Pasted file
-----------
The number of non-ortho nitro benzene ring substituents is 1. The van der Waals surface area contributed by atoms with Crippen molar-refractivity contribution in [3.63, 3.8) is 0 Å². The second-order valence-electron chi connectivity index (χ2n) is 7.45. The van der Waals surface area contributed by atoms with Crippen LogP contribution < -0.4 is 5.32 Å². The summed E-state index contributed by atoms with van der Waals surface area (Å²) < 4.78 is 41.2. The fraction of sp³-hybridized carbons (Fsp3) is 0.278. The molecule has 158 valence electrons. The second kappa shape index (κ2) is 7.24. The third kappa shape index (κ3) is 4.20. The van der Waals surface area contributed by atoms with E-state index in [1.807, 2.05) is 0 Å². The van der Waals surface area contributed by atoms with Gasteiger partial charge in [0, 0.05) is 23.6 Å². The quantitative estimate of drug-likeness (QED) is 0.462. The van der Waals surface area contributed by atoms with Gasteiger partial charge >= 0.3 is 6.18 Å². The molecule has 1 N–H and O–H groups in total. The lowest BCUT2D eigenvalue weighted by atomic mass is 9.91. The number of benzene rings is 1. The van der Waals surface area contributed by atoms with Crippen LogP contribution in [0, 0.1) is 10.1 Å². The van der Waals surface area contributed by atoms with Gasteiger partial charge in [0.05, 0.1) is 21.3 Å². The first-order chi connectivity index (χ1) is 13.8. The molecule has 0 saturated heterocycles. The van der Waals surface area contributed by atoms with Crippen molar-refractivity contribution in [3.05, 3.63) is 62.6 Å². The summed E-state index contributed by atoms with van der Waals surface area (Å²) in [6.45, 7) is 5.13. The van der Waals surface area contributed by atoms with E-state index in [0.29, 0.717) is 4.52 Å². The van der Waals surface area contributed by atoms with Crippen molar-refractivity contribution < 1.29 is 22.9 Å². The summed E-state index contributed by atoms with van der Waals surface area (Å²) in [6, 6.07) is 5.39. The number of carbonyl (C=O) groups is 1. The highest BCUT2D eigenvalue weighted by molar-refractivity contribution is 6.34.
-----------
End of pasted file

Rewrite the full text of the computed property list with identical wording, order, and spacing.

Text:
The number of non-ortho nitro benzene ring substituents is 1. The van der Waals surface area contributed by atoms with Crippen molar-refractivity contribution in [3.63, 3.8) is 0 Å². The second-order valence-electron chi connectivity index (χ2n) is 7.45. The van der Waals surface area contributed by atoms with Crippen LogP contribution < -0.4 is 5.32 Å². The summed E-state index contributed by atoms with van der Waals surface area (Å²) < 4.78 is 41.2. The fraction of sp³-hybridized carbons (Fsp3) is 0.278. The molecule has 158 valence electrons. The second kappa shape index (κ2) is 7.24. The third kappa shape index (κ3) is 4.20. The van der Waals surface area contributed by atoms with E-state index in [1.807, 2.05) is 0 Å². The van der Waals surface area contributed by atoms with Gasteiger partial charge in [0, 0.05) is 23.6 Å². The quantitative estimate of drug-likeness (QED) is 0.462. The van der Waals surface area contributed by atoms with Gasteiger partial charge >= 0.3 is 6.18 Å². The molecule has 1 N–H and O–H groups in total. The lowest BCUT2D eigenvalue weighted by atomic mass is 9.91. The number of benzene rings is 1. The van der Waals surface area contributed by atoms with Crippen LogP contribution in [0, 0.1) is 10.1 Å². The van der Waals surface area contributed by atoms with Gasteiger partial charge in [0.05, 0.1) is 21.3 Å². The first-order chi connectivity index (χ1) is 13.8. The molecule has 0 saturated heterocycles. The van der Waals surface area contributed by atoms with Crippen molar-refractivity contribution in [3.05, 3.63) is 62.6 Å². The summed E-state index contributed by atoms with van der Waals surface area (Å²) in [6.45, 7) is 5.13. The van der Waals surface area contributed by atoms with E-state index in [0.29, 0.717) is 4.52 Å². The van der Waals surface area contributed by atoms with Crippen molar-refractivity contribution < 1.29 is 22.9 Å². The summed E-state index contributed by atoms with van der Waals surface area (Å²) in [6, 6.07) is 5.39. The number of carbonyl (C=O) groups is 1. The highest BCUT2D eigenvalue weighted by molar-refractivity contribution is 6.34.